Even though it sometimes seems otherwise, there are limits to the Government’s authority when it comes to enforcing a contractual release. As the following decision demonstrates, this is especially so when a contractor’s personal residence is on the line.
In North American Landscaping, Construction, and Dredge, Co., Inc. (“NALCO”), ASBCA Nos. 60235 et al. (Aug. 9, 2018), a contractor, NALCO, won a contract with the Army Corps of Engineers to dredge portions of the Scarborough River in Maine. But not long after the project began, a dispute arose between NALCO and the Corps over the appropriate amount of mobilization costs. The contracting officer (“CO”) ended the dispute—or so she thought—by invoking paragraph (b) of DFARS 252.236-7004, meaning the Corps would only pay $100,000 of the $800,000 in costs that NALCO had anticipated would be covered.
This became a grave problem for NALCO’s owner who quickly encountered cash flow deficits. As the Board summarized, he was so desperate that he “decided to get a loan using his personal house and equipment as collateral,” “borrowed $100,000 from members of his church to make payroll,” and “eventually lost his house, equipment and his business to creditors.” Id. ¶ 32 (emphasis added). Desperate, and facing the prospect of termination for default, he agreed to settle and release his resulting claims against the Corps after the CO extended a “take it or leave it offer.” Id. ¶ 64.
Eventually, this became a problem for the Government too when the ASBCA issued a 57-page decision excoriating the Corps, finding the CO had (1) abused her discretion by refusing to pay NALCO’s anticipated mobilization costs, (2) breached the implied duty of good faith and fair dealing, and (3) coerced the contractor into signing the release.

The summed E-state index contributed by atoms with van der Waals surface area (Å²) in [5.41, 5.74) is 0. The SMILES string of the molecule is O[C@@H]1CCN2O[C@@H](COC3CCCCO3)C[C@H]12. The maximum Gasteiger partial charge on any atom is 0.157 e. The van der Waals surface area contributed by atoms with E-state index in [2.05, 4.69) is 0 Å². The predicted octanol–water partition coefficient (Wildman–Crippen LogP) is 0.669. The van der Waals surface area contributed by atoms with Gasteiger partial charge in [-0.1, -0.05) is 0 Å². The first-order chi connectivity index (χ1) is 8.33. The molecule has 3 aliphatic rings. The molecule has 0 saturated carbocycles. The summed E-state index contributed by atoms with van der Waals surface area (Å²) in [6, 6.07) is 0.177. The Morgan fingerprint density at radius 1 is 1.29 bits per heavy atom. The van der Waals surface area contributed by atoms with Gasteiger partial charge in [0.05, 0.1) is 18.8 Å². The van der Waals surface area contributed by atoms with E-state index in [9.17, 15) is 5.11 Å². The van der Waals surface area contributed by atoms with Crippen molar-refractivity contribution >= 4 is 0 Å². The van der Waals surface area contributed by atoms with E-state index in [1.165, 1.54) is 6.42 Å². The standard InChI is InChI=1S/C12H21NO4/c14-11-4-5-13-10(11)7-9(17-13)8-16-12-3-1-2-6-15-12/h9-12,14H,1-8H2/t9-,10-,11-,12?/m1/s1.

The CO abused her discretion because she knew from NALCO’s bid, prior to awarding the contract, that NALCO would be unable to afford the upfront mobilization costs “but was focused on capturing NALCO’s low bid and protecting the [Corps] rather than focusing on successful performance” of the project. Id. at 41. In turn, this knowledge, along with the Corps’ “disturbing attitude toward NALCO as seen in the record,” constituted a breach of the implied duty of good faith and fair dealing. Id. at 42.
Lastly, the CO engaged in coercive conduct during settlement negotiations because she knew of the professional and personal financial ruin that NALCO’s owner was facing, yet she threatened to terminate NALCO for default if he did not accept her lowball offer and sign a release. The Board found NALCO’s owner had signed the agreement under duress because the financially ruinous prospect of default termination left him no reasonable option other than to sign the release. On these grounds, the Board invalidated the settlement agreement and remanded for a determination on quantum.
While these facts may appear extreme, and while the occasion for invalidating a settlement release may seem rare, the Board’s NALCO decision reminds us that the Government too must play within the rules and cannot get away with abusing its power through threats or intimidation.